The value of the Society of Petroleum Engineers (SPE) to our projects, facilities, and construction (PFC) discipline was evident in San Antonio, Texas, in April when more than 70 influential members of the subsea community participated in the SPE workshop, “Subsea Standardization: Finding Common Ground.” The participants also discussed key components of the larger PFC spectrum: collaboration, trust, risk, resource shortage, regulatory compliance, and innovation.
The current state of the subsea industry can best be described as confusing. Many operators have their own standards for materials, design, qualification, and QA/QC, which has led to excessive re-engineering of commonly used simple equipment, increased delivery times for equipment, and growing levels of frustration among operators and suppliers.
There must be a better way of doing business.
The frustration has been exacerbated by the fact that in 2008, the industry thought the problem had been solved with a consensus that collectively called for a standardization of materials welding and quality. However, by 2013 minimal progress has been made.
The aim of the workshop was to get us moving again toward our vision of improved environmental performance, asset integrity, and efficiency of subsea production systems through appropriate standardization.
The global market in subsea is large with an anticipated capital spend of approximately USD 7 billion this year, which is expected to double to USD 14 billion by 2017. As an industry, we cannot effectively meet expected future demand with business as usual—our resources will not stretch that far. We need a step change, and industry standardization of key building blocks is seen as an opportunity to streamline, optimize, and deliver the volume and quality of equipment required to meet this growth demand.
The 2-day workshop was an interactive affair. The organizing committee staged this event as a working session with the requirement for active participation. The lively debate resulted in the dispelling of a few industry myths, a surprising alignment on how to move forward, and a commitment to action from the major participants in the subsea sector.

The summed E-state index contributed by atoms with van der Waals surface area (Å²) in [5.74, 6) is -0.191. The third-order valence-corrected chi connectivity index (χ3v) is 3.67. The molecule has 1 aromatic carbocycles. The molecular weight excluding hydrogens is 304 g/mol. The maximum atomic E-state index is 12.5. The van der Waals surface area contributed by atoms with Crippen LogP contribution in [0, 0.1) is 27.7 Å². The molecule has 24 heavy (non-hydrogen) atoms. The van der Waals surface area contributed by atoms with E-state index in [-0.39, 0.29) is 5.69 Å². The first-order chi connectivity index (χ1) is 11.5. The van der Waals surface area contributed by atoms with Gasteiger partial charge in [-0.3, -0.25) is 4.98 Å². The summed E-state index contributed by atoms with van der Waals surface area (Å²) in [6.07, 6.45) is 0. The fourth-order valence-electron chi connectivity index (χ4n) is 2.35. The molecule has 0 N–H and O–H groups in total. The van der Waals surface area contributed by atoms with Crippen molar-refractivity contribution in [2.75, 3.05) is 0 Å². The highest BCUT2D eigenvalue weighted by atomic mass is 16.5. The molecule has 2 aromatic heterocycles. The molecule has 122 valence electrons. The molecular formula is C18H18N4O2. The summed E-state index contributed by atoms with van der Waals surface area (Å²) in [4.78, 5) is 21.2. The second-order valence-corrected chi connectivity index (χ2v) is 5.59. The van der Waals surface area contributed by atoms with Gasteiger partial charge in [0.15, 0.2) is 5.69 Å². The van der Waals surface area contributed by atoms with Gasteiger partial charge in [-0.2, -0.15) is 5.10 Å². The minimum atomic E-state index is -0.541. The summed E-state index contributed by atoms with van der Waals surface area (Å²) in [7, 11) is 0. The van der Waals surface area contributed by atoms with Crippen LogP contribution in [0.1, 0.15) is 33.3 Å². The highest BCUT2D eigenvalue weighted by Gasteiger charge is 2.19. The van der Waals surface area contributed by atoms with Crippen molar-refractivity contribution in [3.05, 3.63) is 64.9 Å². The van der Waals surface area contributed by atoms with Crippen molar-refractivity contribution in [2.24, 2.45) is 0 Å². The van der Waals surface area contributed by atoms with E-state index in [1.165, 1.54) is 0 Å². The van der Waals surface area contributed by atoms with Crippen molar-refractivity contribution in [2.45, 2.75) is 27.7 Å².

As the workshop progressed, we learned about a few “elephants” in the room. Among those identified were: operators do not trust suppliers to meet their needs; suppliers do not trust operators to meet their obligations; operators, suppliers, and engineering contractors have a shortage of resources; and the existence of intellectual property (IP) barriers does not enable standardization. So, why bother?
As is often the case when facing such elephants, they are best digested in small bites. We learned that in our current nonstandardized state, operators buy identical equipment from suppliers. But their insistence on company-specific standards means that small differences, such as part numbers and QA/QC inspection milestones, result in significant re-engineering from a supplier’s “standard spec.” Within the industry’s resource-constrained context, this presents a significant obstacle.
We also learned that in some cases in which a supplier’s standard specs were adopted, operators did not receive what they believed they had specified, generating rework and performance issues. Both situations erode value and promote the evolution of a bespoke industry.
IP is an area in which engineers opine loudly and legal teams argue incessantly. As a result, a paradigm has evolved to erroneously proclaim that standardization drives out innovation.